Arrests for DUI in Los Angeles frequently have a twist–a celebrity arrested, an incident involving some unusual circumstances. But L.A. doesn’t have a monopoly on strange DUI arrests, as evidenced by this East Coast case.
A judge in New Jersey didn’t buy the excuse given by Sister Kimberly Miller, age 41, for her DUI arrest. Miller, who lives in Philadelphia, claimed that she hadn’t even known she was behind the wheel when police picked her up on November 7th in Gloucester County. She said that the combination of a glass of wine and a dose of the sleeping medication Ambien at bedtime had left her “sleep driving,” and she had no recollection of how she got to New Jersey or in police custody.
Police arrested Miller after witnesses saw her backing into the glass door of an auto repair store–breaking it–and leaving the scene. When the officers caught up with the nun, she had a half-empty bottle of wine behind the front seat. She blew a .16 on a breathalyzer test, but the judge threw out that evidence because police had not followed the proper procedures–observing Miller for 20 minutes–before administering the test.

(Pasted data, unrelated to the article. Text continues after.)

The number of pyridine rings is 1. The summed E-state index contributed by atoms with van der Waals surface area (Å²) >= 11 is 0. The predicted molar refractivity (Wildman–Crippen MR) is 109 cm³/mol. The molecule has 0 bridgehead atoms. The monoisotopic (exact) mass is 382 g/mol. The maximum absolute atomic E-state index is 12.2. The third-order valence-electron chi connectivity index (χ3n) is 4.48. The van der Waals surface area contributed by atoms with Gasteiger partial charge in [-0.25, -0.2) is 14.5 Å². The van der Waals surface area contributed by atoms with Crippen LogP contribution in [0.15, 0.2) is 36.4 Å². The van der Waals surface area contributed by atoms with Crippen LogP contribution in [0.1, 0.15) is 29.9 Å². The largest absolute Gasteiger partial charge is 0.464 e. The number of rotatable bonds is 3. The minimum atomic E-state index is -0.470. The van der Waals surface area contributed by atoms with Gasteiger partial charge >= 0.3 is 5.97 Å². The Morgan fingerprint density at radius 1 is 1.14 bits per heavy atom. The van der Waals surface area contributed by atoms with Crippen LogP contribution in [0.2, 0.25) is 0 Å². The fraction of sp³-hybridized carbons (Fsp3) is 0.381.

Miller said she had spent the evening at a book signing, and she admitted that she had two glasses of wine there. But both she and the bookstore owner said that the wine had been placed, corked, in the back seat of the vehicle with other leftovers so that Miller could take it home. The judge didn’t believe that statement.
Sister Miller lost her license for 90 days and paid a fine of $650; and she will attend a driver’s class because of her DUI conviction.
A driver in California convicted of DUI for the first time would face slightly harsher penalties under Vehicle Code 23152: a license suspension of six months, fines up to $1,000 and up to six months in jail.
Call Michael Kraut of the Kraut Criminal & DUI Lawyers to schedule a free consultation with a qualified Los Angeles DUI defense attorney. Mr. Kraut is a Harvard Law School educated ex-prosecutor with nearly 20 years of experience and an excellent track record for getting justice for DUI defendants.